We're still a number of weeks away from the frenzy of the holiday gift-giving season, and already we've had a number of stellar games rise to the top, begging for your attention.
Set in 1960, when the lustre of the postwar '50s was fading, that decade's unbridled optimism making way for paranoia, BioShock is unlike any first-person shooter you've ever played. From 2K Games for the PC and Xbox 360, it puts you in the role of an unnamed character who ends up in Rapture, an undersea city created by Andrew Ryan, a megalomaniacal libertarian who rejected the two political systems of his day–democratic and communist–in favour of a place where people could determine their own fate. But something went horribly wrong, and the degenerating metropolis is now populated by citizens who have mutated themselves through the use of ADAM, a genetic material that you'll also use to survive. Consuming ADAM means that you can use plasmid powers, such as telekinesis, incinerate, and enrage (which makes your enemies fight each other)–but at what cost? From the stunning art-deco art direction to the creepy character designs to the smooth and intuitive gameplay, Bioshock is a beautiful nightmare of a game.
The Legend of Zelda: Phantom Hourglass
The debut of The Legend of Zelda on the Nintendo DS is also one of the best Zelda games ever. In Phantom Hourglass, you are Link–again–and you find yourself being heroic–again–as you endeavour to save your friend Tetra, also known as Zelda–again. Everything you expect from a Legend of Zelda game is here, but you also get to play through a fun story. A ghost ship is terrorizing the waters, and Tetra boards the vessel to find out what's going on. When the ship disappears with her onboard, it's up to you to put things right. You navigate your small ship from island to island and, using the DS touchscreen, you'll move Link around, swing his sword, and throw his boomerang. The puzzles are just difficult enough to challenge without being frustrating.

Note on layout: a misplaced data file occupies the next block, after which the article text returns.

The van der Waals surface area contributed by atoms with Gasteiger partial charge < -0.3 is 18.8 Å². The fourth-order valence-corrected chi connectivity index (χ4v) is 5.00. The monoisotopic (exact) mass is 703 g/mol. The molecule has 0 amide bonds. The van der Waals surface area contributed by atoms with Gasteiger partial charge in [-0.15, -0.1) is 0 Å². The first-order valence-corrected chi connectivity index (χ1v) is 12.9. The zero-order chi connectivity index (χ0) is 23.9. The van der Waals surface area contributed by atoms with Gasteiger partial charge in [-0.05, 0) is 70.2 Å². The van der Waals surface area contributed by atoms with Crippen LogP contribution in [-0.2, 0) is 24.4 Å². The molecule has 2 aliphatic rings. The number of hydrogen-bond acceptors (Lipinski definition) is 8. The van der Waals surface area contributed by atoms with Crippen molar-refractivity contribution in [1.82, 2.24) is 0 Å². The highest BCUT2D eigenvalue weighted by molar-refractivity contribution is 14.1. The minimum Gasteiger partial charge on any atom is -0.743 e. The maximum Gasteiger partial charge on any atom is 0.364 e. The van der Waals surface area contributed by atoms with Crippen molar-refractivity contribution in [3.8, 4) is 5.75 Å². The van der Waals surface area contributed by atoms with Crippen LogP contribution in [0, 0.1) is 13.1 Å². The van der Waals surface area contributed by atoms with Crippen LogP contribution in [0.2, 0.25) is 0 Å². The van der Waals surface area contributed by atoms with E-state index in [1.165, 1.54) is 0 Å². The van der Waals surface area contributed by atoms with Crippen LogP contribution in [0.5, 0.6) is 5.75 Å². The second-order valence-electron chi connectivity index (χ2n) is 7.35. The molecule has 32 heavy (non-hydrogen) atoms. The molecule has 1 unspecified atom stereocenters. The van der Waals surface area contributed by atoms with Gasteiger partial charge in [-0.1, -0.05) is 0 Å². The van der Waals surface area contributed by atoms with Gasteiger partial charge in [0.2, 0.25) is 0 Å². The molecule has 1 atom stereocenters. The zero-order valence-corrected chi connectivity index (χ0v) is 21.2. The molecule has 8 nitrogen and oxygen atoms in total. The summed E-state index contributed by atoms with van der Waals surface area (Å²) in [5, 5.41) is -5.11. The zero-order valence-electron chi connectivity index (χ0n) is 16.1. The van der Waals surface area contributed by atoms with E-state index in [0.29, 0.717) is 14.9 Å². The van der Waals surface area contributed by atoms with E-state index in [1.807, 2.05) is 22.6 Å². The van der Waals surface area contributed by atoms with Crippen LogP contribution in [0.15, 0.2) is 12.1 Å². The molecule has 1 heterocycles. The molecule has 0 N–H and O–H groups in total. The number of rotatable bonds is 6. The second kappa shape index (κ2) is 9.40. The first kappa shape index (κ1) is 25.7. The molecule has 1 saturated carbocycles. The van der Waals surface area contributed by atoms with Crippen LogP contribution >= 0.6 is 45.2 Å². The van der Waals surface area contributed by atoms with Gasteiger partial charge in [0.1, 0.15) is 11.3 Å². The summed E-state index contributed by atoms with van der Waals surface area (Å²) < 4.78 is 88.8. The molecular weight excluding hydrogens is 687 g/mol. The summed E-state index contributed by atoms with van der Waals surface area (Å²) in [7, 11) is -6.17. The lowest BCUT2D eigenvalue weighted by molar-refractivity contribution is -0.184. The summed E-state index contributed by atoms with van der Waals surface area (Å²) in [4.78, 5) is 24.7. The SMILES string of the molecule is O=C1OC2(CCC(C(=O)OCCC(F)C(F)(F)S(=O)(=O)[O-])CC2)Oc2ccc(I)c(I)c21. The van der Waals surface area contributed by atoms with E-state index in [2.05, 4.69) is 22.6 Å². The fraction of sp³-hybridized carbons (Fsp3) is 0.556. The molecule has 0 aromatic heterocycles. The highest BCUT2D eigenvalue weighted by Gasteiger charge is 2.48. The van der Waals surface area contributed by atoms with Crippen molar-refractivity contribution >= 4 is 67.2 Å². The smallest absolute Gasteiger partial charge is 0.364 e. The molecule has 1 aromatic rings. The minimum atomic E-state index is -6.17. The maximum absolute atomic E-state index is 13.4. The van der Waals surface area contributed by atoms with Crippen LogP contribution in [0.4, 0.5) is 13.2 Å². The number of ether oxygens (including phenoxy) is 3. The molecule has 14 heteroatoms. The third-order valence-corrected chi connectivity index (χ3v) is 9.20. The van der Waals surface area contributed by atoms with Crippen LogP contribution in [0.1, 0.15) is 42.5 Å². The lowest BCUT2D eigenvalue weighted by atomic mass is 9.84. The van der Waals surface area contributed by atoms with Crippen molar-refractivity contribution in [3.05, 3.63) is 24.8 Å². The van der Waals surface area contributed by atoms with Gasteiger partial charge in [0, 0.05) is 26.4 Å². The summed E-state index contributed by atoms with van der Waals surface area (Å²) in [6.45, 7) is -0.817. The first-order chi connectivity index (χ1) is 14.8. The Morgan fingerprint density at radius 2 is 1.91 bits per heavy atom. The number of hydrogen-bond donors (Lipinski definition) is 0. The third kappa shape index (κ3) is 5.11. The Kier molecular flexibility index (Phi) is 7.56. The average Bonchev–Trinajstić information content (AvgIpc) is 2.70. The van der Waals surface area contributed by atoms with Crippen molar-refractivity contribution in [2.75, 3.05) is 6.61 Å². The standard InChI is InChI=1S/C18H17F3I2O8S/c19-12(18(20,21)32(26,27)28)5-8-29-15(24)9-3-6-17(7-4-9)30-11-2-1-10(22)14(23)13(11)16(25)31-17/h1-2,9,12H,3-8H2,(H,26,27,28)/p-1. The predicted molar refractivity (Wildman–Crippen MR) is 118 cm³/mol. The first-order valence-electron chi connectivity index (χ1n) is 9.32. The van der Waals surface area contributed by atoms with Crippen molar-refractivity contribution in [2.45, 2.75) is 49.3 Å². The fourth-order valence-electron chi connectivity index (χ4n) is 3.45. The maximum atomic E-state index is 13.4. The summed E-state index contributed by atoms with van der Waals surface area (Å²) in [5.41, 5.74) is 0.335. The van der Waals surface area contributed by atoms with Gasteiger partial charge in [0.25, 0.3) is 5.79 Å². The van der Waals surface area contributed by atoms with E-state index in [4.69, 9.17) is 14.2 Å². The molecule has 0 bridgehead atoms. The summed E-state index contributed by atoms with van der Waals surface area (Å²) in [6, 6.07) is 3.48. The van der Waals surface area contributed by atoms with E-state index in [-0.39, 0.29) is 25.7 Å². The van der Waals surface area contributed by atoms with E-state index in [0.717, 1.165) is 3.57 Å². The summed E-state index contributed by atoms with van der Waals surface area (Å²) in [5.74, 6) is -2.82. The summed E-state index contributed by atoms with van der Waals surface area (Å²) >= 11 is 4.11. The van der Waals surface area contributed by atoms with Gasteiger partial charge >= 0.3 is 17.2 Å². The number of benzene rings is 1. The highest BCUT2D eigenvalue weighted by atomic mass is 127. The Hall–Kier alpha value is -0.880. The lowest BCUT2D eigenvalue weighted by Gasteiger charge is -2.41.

The television ad campaign for EA Sports' latest incarnation of their hockey franchise, NHL 08, does more than put some extra cash in the pockets of one-hit-wonder Rockwell. It conveys the most important innovation in this year's edition: the artificial intelligence. In the commercial, a gamer (who is far too young to know the song "Somebody's Watching Me") is shown trying the same offensive move three times, and each time the game's AI has the defenders respond in a different way. The first attempt at a one-timer from the corner is successful. On the second attempt, a backchecking forward intercepts the pass. The third attempt sees a defenceman crush the player as he's about to pass the puck. Add to this crackerjack AI the improvements made to the skill stick, which allow you to use the right thumbstick to control the stick of your player, and NHL 08–available for PC, PS2, PS3, and Xbox 360–is the hockey sim of the season.
Rated everyone 10+.
Created for the PS3 and published by Sony Computer Entertainment, Heavenly Sword is a sweeping action game where you play as Nariko, a young woman with a terrible destiny. Tasked with protecting the titular sword, you cut a swath through hordes of enemies from the start of the game to the finish. At every break in the action, you'll be turning away from the screen, gasping for breath and reaching for a drink of water. The control scheme makes it easy to pick up and play without the combat feeling derivative, and the animation is smooth and seamless, making Heavenly Sword an eye-catching wonder. Admittedly, it's shorter than a lot of games, but it's sweeter too.